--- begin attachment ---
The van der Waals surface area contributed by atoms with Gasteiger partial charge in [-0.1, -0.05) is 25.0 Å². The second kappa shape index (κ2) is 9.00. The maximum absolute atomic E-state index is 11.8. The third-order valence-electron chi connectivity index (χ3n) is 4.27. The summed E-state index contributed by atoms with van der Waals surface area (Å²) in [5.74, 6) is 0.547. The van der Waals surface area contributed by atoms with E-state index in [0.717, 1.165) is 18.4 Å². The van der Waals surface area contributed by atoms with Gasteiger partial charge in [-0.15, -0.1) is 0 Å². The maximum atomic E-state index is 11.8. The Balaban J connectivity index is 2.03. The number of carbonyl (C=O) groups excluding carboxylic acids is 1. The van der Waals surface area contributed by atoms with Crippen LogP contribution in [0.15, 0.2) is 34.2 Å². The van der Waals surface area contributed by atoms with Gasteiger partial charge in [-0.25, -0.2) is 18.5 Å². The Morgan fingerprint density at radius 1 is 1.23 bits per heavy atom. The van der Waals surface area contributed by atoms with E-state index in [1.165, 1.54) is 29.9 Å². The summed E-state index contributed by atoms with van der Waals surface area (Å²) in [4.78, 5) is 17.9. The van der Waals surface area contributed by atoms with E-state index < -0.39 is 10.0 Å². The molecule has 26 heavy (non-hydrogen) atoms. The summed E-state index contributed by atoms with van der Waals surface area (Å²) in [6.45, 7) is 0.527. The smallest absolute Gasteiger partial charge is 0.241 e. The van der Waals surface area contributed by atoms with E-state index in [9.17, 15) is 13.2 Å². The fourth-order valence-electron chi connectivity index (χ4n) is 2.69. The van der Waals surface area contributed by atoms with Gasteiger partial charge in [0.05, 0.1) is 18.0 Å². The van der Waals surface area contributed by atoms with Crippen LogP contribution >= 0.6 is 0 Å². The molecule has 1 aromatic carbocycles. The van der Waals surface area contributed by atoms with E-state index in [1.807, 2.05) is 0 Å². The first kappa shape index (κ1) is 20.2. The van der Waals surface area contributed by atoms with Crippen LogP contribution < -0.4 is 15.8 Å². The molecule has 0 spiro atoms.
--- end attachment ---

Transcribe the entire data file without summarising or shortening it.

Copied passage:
The van der Waals surface area contributed by atoms with Gasteiger partial charge in [-0.1, -0.05) is 25.0 Å². The second kappa shape index (κ2) is 9.00. The maximum absolute atomic E-state index is 11.8. The third-order valence-electron chi connectivity index (χ3n) is 4.27. The summed E-state index contributed by atoms with van der Waals surface area (Å²) in [5.74, 6) is 0.547. The van der Waals surface area contributed by atoms with E-state index in [0.717, 1.165) is 18.4 Å². The van der Waals surface area contributed by atoms with Gasteiger partial charge in [-0.15, -0.1) is 0 Å². The maximum atomic E-state index is 11.8. The Balaban J connectivity index is 2.03. The number of carbonyl (C=O) groups excluding carboxylic acids is 1. The van der Waals surface area contributed by atoms with Crippen LogP contribution in [0.15, 0.2) is 34.2 Å². The van der Waals surface area contributed by atoms with Gasteiger partial charge in [-0.25, -0.2) is 18.5 Å². The Morgan fingerprint density at radius 1 is 1.23 bits per heavy atom. The van der Waals surface area contributed by atoms with E-state index in [1.165, 1.54) is 29.9 Å². The summed E-state index contributed by atoms with van der Waals surface area (Å²) in [4.78, 5) is 17.9. The van der Waals surface area contributed by atoms with E-state index < -0.39 is 10.0 Å². The molecule has 26 heavy (non-hydrogen) atoms. The summed E-state index contributed by atoms with van der Waals surface area (Å²) in [6.45, 7) is 0.527. The smallest absolute Gasteiger partial charge is 0.241 e. The van der Waals surface area contributed by atoms with E-state index in [9.17, 15) is 13.2 Å². The fourth-order valence-electron chi connectivity index (χ4n) is 2.69. The van der Waals surface area contributed by atoms with Gasteiger partial charge in [0.05, 0.1) is 18.0 Å². The van der Waals surface area contributed by atoms with Crippen LogP contribution >= 0.6 is 0 Å². The molecule has 1 aromatic carbocycles. The van der Waals surface area contributed by atoms with E-state index in [1.807, 2.05) is 0 Å². The first kappa shape index (κ1) is 20.2. The van der Waals surface area contributed by atoms with Crippen LogP contribution < -0.4 is 15.8 Å². The molecule has 0 spiro atoms.